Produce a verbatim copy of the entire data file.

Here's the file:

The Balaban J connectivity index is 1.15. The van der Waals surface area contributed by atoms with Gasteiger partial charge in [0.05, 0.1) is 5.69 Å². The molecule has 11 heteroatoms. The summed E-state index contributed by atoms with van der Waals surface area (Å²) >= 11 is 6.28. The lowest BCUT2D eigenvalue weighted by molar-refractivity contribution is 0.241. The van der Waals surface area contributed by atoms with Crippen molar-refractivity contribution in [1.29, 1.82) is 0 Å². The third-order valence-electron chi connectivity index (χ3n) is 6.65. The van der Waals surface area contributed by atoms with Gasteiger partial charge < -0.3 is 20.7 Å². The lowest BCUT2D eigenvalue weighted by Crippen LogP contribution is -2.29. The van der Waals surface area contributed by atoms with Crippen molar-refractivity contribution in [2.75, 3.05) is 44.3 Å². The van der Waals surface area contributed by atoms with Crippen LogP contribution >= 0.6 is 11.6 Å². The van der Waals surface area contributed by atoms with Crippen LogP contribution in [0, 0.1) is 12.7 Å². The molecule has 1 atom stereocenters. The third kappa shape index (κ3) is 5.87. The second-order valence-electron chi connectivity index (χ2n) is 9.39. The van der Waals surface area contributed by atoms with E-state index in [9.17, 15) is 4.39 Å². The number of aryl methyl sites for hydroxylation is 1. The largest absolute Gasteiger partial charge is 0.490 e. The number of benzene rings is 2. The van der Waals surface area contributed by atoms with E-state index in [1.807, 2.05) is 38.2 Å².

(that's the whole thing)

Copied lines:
The Balaban J connectivity index is 1.15. The van der Waals surface area contributed by atoms with Gasteiger partial charge in [0.05, 0.1) is 5.69 Å². The molecule has 11 heteroatoms. The summed E-state index contributed by atoms with van der Waals surface area (Å²) >= 11 is 6.28. The lowest BCUT2D eigenvalue weighted by molar-refractivity contribution is 0.241. The van der Waals surface area contributed by atoms with Crippen molar-refractivity contribution in [1.29, 1.82) is 0 Å². The third-order valence-electron chi connectivity index (χ3n) is 6.65. The van der Waals surface area contributed by atoms with Gasteiger partial charge < -0.3 is 20.7 Å². The lowest BCUT2D eigenvalue weighted by Crippen LogP contribution is -2.29. The van der Waals surface area contributed by atoms with Crippen molar-refractivity contribution in [2.75, 3.05) is 44.3 Å². The van der Waals surface area contributed by atoms with Crippen LogP contribution >= 0.6 is 11.6 Å². The van der Waals surface area contributed by atoms with Crippen LogP contribution in [0, 0.1) is 12.7 Å². The molecule has 1 atom stereocenters. The third kappa shape index (κ3) is 5.87. The second-order valence-electron chi connectivity index (χ2n) is 9.39. The van der Waals surface area contributed by atoms with E-state index in [9.17, 15) is 4.39 Å². The number of aryl methyl sites for hydroxylation is 1. The largest absolute Gasteiger partial charge is 0.490 e. The number of benzene rings is 2. The van der Waals surface area contributed by atoms with E-state index in [1.807, 2.05) is 38.2 Å².